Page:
Peter Chow: Aging


“In my next life I want to live my life backwards.

You start out dead and get that out of the way.

Then you wake up in an old people’s home feeling better every day.

You get kicked out for being too healthy, go collect your pension, and then when you start work, you get a gold watch and a party on your first day.

You work for 40 years until you’re young enough to enjoy your retirement.

Your sex life gets better and better, year after year.

You party, drink alcohol, and are generally promiscuous, then you are ready for high school.

You then go to primary school, you become a kid, you play.

You have no responsibilities, you become a baby until you are born.

And then you spend your last 9 months floating in luxurious spa-like conditions with central heating and room service on tap, larger quarters every day.

And then Voila!

You finish off as an orgasm.”

–   Woody Allen
Aging sucks…..but it beats the alternative.


In 2011, a milestone in human history was passed.

For the first time, more people died from non-communicable diseases like heart disease, stroke and diabetes than from all infectious diseases combined.

Even with COVID, that remains true today.


Today, non-communicable diseases (NCDs) kill 41 million people each year, equivalent to 71% of all deaths globally.

Each year, more than 15 million people die from a NCD between the ages of 30 and 69 years; 85% of these “premature” deaths occur in low-and-middle-income countries.

Cardiovascular diseases account for most NCD deaths, or 17.9 million people annually, followed by cancers (9.3 million), respiratory diseases (4.1 million), and diabetes (1.5 million).

These four groups of diseases account for over 80% of all premature NCD deaths.

We live in an age in which we are killed, more often than not, by lifestyle.

We are, in effect, choosing how we shall die, albeit without much reflection or insight.

About 20% of deaths are sudden and unexpected, as with a heart attack or car crash.

Another 20% come quickly after a short illness.

But the great majority, 60% are the result of protracted decline.

We live long lives; we also die long deaths.

The medical diagnosis for some of the oldest nursing home residents may be “Failure To Die.”

The prevalence of most chronic diseases and conditions increases with age.

Among those aged 85+, the five diseases with the highest prevalence were hypertension (83.4%), osteoarthritis (54.0%), ischaemic heart disease (IHD) [42.0%], osteoporosis (36.9%) and chronic obstructive pulmonary disease (COPD) [27.3%].

Certain chronic diseases are more common among women while others are more common among men.


Compared to men the same age, women aged 65+ are:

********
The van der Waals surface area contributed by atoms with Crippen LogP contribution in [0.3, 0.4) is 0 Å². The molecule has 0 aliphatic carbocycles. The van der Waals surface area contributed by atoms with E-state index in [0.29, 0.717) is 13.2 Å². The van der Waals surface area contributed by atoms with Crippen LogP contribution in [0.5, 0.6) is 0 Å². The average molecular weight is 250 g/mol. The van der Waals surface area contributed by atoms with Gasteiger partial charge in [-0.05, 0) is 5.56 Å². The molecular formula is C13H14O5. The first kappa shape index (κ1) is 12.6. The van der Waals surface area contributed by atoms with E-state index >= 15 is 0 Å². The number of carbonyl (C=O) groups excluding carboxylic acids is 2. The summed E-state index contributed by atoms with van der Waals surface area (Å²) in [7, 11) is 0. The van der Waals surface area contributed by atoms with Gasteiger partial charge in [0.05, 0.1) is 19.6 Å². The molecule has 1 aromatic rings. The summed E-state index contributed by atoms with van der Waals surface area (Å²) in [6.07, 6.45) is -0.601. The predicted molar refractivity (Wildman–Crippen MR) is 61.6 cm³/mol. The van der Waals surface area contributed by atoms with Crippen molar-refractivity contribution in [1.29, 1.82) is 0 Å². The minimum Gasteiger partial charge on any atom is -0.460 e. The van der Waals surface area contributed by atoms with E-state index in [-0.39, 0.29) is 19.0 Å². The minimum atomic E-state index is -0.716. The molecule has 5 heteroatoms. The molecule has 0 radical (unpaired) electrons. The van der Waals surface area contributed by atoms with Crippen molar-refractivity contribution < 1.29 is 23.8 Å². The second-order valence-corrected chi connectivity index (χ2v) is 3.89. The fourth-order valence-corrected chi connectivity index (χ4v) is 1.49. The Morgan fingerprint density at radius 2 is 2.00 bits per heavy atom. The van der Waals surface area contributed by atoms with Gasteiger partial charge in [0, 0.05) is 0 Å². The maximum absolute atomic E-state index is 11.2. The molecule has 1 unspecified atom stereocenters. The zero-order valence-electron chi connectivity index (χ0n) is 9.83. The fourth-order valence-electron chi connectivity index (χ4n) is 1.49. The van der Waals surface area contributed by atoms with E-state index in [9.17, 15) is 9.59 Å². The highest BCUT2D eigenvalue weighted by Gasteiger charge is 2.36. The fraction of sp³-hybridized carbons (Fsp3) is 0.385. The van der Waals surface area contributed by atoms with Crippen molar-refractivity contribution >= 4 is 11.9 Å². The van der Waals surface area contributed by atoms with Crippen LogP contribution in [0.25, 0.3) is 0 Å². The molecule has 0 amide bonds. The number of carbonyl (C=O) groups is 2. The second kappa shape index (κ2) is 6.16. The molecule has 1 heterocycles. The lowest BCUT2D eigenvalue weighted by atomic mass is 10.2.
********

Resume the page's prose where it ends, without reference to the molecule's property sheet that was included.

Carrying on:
4.2x more likely to have osteoporosis

3.0x more likely to have multiple sclerosis

2.0x more likely to have lupus

1.9x more likely to have rheumatoid arthritis

1.6x more likely to have mood and anxiety disorders

1.5x more likely to have dementia

1.5x more likely to have asthma

1.4x more likely to have osteoarthritis


Compared to women the same age, men aged 65+ are:

2.7x more likely to have gout

1.5x more likely to have ischaemic heart disease (IHD)

1.5x more likely to have Parkinsonism

1.3x more likely to have diabetes

1.2x more likely to have cancer

1.2x more likely to have heart failure


In 2017, the five leading causes of death due to a chronic disease among seniors were cancer, ischaemic heart disease (IHD), dementia, COPD and stroke.

Since 2000, mortality rates due to dementia have increased by 59% while mortality rates due to Parkinson disease and hypertension have increased by about 26% and 12%, respectively.

You’ll live to be a hundred if you give up all the things that make you want to.
–  Woody Allen

Some people die at 25 and aren’t buried until 75.
–  Benjamin Franklin

About one person in 10,000 lives to be 100.

The chance of living to 110 is one in seven million.

The longest-lived person ever was Jeanne Louise Calment in France, who died at age 122 years and 164 days in 1997.

She smoked all her life until she quit at age 117.

Her boast in old age was, “I’ve never had but one wrinkle, and I’m sitting on it.”

Calment was the beneficiary of one of the most delightfully misjudged deals ever made.

In 1965, when she ran into financial problems, she agreed to leave her apartment to her lawyer in return for 2,500 francs a month until she died.

It seemed like a pretty good deal for the lawyer as Calment was 90 then.

The lawyer died first in 1995, having paid Calment 250,000 francs for an apartment he was never able to occupy.

The average 65-year-old Canadian can expect to live an additional 21.0 years (19.5 years for men and 22.3 years for women).